My own pantheon would include Crumb, Herriman, and Kirby.
    I’ve never seen Kirby as lacking in intellectual chops (very much the opposite), and if anything he had a more difficult task than Crumb or Herriman, due the millstone around his neck (mainstream kids comics) to bring the very real things he puts of himself in his work to the fore. Kirby’s work can be likened to E.B. White, or Roald Dahl in that while it is targeted at a younger reader due to it’s idiom, the work contains more genuine thought, and feeling than the vast majority of things targeted to an adult.
    It’s interesting that the snide remarks of 70’s silver age comic book geeks have so infected the discourse whenever Kirby’s work is discussed that even people who I’d think would see the very obvious difference between Kirby’s writing (most people do see the very obvious difference, but many of them see that difference as Kirby’s writing being dreadful), and the writing of any other mainstream comic book writer. Only John Stanley is in Kirby’s league, even Barks is a step behind along with Eisner, and Kelly.

  3. Jacob Covey says:

    These are awesome notes, as always, Mr. Heer. Love the Picasso/Crumb comparison.

  4. wedge says:

    Kirby and Crumb are the twin poles of comic book art – whole industries and cultures have built up around them (I’d even argue punk and its offshoots wouldn’t be what it was without ‘Zap’). Groth is wrong – Kirby drew and wrote for 11 year-olds, and was one of the best who ever did.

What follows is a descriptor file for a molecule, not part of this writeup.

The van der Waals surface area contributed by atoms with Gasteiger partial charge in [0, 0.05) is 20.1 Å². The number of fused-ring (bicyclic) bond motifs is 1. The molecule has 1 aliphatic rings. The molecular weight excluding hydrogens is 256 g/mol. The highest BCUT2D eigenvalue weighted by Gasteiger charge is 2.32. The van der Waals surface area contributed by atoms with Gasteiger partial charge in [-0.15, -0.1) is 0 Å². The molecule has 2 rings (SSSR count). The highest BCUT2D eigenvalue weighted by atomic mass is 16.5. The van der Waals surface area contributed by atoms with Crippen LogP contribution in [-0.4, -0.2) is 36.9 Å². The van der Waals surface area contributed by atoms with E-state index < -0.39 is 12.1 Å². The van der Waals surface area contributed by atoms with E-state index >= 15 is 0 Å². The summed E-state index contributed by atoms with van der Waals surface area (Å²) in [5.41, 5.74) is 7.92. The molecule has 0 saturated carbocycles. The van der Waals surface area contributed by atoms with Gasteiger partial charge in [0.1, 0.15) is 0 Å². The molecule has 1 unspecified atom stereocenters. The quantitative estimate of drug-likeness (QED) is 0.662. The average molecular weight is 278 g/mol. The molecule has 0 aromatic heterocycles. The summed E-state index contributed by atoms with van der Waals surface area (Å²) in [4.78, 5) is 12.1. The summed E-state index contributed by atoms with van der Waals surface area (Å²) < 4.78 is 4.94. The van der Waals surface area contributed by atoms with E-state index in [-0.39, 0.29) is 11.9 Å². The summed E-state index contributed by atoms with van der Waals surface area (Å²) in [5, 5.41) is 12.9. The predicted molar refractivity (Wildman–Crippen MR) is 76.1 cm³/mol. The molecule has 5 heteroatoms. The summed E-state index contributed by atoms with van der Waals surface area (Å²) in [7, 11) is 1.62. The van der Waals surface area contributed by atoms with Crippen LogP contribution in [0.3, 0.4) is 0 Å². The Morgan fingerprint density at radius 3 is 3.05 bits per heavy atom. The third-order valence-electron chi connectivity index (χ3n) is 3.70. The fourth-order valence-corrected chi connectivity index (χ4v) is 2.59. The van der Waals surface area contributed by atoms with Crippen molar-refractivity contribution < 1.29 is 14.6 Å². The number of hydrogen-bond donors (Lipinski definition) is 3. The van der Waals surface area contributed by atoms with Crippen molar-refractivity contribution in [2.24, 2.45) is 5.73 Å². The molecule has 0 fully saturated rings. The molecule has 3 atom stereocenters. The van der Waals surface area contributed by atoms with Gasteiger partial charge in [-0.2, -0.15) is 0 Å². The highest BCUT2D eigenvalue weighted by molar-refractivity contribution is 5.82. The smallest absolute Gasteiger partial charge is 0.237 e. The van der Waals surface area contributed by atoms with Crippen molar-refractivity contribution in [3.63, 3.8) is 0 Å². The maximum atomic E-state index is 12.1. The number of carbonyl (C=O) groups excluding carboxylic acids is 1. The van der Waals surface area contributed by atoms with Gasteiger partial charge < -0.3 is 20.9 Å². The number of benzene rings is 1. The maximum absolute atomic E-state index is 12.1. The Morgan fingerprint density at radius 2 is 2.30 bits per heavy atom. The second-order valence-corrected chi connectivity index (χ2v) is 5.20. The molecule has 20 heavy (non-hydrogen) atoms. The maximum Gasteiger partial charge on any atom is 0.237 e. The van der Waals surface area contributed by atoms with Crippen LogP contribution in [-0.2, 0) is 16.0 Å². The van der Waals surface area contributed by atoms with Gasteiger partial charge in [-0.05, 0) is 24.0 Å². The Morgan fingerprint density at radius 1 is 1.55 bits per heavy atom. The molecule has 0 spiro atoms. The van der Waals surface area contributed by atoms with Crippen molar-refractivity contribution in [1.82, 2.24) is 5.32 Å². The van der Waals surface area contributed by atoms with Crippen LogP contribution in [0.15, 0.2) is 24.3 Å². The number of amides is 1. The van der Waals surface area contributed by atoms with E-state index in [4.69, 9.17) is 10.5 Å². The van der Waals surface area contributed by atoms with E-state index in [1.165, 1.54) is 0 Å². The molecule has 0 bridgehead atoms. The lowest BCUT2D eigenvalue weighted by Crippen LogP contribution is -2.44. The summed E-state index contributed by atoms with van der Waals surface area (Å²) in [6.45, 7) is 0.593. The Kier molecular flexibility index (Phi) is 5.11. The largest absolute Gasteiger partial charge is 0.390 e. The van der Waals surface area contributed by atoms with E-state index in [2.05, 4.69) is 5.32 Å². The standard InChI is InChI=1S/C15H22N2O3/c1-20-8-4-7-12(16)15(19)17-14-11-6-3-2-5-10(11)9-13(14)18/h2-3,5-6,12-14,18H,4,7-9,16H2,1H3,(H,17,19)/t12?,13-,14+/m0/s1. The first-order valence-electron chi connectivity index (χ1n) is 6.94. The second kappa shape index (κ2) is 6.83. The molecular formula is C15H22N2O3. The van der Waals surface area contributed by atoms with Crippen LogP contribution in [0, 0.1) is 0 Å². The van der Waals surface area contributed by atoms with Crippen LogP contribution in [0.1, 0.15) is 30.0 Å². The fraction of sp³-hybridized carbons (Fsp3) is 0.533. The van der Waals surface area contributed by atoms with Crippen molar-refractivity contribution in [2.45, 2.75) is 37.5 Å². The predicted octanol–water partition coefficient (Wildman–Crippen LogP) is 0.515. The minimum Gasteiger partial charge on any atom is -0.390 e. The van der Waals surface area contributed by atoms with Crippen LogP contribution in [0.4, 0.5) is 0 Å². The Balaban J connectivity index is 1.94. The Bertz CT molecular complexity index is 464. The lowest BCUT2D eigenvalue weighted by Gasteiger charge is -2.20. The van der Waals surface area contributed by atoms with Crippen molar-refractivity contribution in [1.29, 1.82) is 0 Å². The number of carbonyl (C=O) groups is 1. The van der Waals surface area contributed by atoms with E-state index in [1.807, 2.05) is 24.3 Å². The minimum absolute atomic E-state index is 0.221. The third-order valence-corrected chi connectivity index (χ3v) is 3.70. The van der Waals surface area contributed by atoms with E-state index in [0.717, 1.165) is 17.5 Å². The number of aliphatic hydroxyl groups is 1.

You should check out Harvey Pekar’s late 80s attack on Spiegelman and ‘Maus’ (and the CJ row that ensued with R. Fiore). Have to say that Spiegelman has always left me cold. I found ‘Maus’ narcissistic to the point of feeling vaguely offended (I’m with Pekar when it comes to the ‘race as species’ device), and almost ‘blackmailed’ by it’s subject matter (and ‘In the Shadow of No Towers’ would be universally panned if someone without Spiegelman’s ‘rep’ did it).

    Great critic, great editor – but (with Eisner) probably the most overrated cartoonist of the 20th century!

  5. inkstuds says:

    The Kirby/Crumb comparison is an interesting dialectical lens in understanding the modern split in comics. I am really fascinated by how far “mainstream” and “alt-comix” are split apart. They are kind of like roots in two different directions that comics went in at some point, and the split has been very broad.

  6. wedge says: